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G.E. Moore was an important British philosopher of the early twentieth century. Along with Bertrand Russell and Ludwig Wittgenstein, he was one of the founders of the analytic philosophy approach that has been dominant in America and Britain.

In ethics, Moore focused on what "good" means and on how we can know that something is good. These became the central questions in ethical theory. Later thinkers agreed or disagreed with Moore's answers; but they all took seriously his questions and arguments. So Moore set the stage for further reflection on ethics.

These summaries and problems deal with Moore's Principa Ethica. These materials are copyrighted (c) 1998 by Harry J. Gensler but may be distributed freely.


Moore saw ethics as the general inquiry into what is good. To do ethics correctly, we must distinguish two questions:
    (a) What is good in itself (intrinsically good)?

    (b) What actions ought we to perform?

Our answers to (a) are "intuitions" -- in the sense that we can know them to be true but can't prove them.

The general answer to (b) is that we ought to do whatever will bring about the best consequences. More concrete answers depend on our (rough and uncertain) judgments about consequences -- plus our appraisal of the intrinsic goodness of these consequences.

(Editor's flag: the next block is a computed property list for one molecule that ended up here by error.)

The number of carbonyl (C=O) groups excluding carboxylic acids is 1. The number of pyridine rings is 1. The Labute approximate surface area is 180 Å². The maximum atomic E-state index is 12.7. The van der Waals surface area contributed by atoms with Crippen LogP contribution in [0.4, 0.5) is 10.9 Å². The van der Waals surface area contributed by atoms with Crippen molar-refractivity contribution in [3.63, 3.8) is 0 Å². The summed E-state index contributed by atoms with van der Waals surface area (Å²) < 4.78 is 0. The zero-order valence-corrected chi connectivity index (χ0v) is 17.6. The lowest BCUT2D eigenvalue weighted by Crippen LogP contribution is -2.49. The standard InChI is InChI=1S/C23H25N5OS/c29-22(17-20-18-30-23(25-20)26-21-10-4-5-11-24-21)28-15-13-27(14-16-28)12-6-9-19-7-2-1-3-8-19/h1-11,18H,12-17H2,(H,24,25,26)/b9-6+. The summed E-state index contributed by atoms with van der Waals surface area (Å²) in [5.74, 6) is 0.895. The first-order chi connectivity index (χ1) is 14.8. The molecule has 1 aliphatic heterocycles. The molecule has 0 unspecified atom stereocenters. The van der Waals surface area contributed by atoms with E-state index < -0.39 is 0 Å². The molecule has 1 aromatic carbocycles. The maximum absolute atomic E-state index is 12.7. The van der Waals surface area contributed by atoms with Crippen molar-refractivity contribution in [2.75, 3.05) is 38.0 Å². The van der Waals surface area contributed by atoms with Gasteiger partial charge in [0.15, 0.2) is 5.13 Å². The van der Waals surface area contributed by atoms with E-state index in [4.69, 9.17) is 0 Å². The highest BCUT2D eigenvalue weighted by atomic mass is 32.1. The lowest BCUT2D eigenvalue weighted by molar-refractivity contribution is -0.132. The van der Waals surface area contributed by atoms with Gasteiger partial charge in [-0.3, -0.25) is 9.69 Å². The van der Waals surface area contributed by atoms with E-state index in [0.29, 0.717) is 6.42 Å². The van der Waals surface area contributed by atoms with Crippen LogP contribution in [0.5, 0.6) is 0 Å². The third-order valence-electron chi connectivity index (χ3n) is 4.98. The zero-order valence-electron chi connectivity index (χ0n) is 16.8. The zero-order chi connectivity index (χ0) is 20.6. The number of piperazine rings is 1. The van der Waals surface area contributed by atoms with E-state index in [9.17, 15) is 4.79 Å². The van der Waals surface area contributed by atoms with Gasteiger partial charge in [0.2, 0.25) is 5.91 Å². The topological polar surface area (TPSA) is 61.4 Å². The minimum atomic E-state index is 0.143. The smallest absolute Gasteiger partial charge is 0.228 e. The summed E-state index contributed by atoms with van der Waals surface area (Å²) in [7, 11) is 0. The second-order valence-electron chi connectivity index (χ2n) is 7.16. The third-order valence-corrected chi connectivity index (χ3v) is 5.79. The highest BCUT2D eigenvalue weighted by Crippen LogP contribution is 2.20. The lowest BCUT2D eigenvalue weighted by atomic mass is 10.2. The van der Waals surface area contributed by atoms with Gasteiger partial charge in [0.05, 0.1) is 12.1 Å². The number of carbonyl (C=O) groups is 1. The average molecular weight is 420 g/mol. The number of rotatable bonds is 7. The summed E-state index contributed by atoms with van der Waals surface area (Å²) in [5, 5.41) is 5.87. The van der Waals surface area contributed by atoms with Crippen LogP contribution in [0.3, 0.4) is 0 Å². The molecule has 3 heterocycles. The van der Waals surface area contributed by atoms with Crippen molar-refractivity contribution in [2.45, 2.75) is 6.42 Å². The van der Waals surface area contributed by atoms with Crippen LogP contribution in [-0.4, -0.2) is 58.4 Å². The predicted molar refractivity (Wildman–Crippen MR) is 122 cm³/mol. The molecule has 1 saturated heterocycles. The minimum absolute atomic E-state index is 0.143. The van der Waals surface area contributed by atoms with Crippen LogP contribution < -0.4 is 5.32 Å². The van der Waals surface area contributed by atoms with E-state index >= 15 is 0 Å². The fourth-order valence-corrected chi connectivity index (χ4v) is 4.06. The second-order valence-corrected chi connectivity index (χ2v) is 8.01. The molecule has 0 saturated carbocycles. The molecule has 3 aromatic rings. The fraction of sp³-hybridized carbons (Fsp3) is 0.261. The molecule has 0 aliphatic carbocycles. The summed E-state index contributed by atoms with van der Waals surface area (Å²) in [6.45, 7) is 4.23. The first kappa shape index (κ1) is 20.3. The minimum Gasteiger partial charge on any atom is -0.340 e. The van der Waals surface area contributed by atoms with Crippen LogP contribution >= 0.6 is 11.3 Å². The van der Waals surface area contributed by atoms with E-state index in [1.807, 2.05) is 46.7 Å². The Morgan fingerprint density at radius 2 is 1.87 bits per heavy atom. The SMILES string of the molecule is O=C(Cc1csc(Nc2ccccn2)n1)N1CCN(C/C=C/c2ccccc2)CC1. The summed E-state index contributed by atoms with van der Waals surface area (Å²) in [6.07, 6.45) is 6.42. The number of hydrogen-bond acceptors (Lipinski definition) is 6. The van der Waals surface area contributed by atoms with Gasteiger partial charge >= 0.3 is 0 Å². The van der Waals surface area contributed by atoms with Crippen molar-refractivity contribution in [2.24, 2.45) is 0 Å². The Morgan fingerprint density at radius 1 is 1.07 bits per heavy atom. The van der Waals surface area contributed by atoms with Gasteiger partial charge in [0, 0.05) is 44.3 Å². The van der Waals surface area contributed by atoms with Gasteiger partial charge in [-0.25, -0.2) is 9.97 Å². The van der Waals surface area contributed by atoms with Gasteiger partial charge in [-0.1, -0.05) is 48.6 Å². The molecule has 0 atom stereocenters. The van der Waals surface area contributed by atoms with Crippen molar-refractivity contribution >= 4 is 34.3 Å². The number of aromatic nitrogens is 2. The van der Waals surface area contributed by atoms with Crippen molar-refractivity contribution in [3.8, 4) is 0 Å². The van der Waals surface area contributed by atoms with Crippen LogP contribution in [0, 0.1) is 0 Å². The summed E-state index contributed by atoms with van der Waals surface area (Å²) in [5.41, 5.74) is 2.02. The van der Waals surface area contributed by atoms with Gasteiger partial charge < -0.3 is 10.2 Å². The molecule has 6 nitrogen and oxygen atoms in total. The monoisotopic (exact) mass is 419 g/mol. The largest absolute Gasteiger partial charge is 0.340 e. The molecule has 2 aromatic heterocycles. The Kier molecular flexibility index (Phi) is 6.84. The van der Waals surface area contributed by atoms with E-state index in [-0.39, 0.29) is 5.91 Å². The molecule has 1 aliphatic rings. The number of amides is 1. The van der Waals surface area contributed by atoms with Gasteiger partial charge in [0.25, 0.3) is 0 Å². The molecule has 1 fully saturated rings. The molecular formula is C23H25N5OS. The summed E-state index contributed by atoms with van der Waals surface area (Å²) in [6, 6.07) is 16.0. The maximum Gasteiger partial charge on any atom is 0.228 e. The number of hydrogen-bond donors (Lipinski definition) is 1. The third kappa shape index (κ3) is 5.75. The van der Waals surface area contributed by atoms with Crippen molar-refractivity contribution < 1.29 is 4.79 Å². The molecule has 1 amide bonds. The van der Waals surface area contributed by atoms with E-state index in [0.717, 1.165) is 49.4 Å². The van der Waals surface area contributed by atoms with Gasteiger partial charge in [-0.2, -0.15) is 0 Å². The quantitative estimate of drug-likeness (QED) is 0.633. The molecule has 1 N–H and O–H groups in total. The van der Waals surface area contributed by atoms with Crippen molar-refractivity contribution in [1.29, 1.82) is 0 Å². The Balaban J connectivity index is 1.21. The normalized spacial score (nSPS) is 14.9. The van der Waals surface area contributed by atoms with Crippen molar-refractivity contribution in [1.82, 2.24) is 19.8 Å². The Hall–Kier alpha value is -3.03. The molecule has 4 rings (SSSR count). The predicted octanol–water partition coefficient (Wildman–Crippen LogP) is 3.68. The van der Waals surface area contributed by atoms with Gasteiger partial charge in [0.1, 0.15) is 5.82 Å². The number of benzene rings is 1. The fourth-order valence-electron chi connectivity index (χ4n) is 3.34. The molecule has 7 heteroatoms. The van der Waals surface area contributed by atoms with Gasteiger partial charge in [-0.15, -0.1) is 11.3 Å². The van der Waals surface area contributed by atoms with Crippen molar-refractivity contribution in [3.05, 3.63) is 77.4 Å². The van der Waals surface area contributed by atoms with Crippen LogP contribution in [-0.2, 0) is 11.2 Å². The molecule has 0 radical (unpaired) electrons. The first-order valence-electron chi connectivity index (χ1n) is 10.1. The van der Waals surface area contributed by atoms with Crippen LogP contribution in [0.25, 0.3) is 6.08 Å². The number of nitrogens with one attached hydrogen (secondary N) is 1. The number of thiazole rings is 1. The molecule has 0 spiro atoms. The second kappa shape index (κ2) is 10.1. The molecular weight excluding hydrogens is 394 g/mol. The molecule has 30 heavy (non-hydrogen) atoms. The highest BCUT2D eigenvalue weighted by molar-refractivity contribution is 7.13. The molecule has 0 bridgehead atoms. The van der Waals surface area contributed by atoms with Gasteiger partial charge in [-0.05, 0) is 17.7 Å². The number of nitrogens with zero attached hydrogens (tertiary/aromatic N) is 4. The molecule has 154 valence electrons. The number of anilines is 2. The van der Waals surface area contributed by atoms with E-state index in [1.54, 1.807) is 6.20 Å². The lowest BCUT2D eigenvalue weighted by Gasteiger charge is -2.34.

"Good" is a simple, unique, non-empirical notion that forms the ultimate reference point for ethics.

"Good" can't be defined. This means that "good" isn't a complex that can be analyzed into simple notions. Rather, it's one of the simple notions on which any analysis ultimately rests.

We can specify those things to which "good" applies as an adjective. We can make true statements like "Pleasure is good."

Saying "Pleasure is good" joins two distinct concepts ("pleasure" and "good"). The two terms aren't synonymous. "Pleasure is good" doesn't mean "Pleasure is pleasure."


Naturalism defines "good" to be a natural (empirical) property, like pleasure or desire. Moore says that this confuses evaluative with non-evaluative notions and commits the naturalistic fallacy.

Suppose that someone defines "good" to mean "desired." This doesn't capture what we mean by "good" -- since we can significantly ask, "Are things that are desired always good?" This is an open question -- and doesn't just mean "Are things that are desired always desired?" So "good" and "desired" are distinct concepts.

The same argument works if we substitute any other natural property. So "good" is not identical to any natural property.

Since "good" is indefinable, moral statements aren't deducible from non-moral statements alone. As Hume's Law says, "You can't deduce an OUGHT from an IS."

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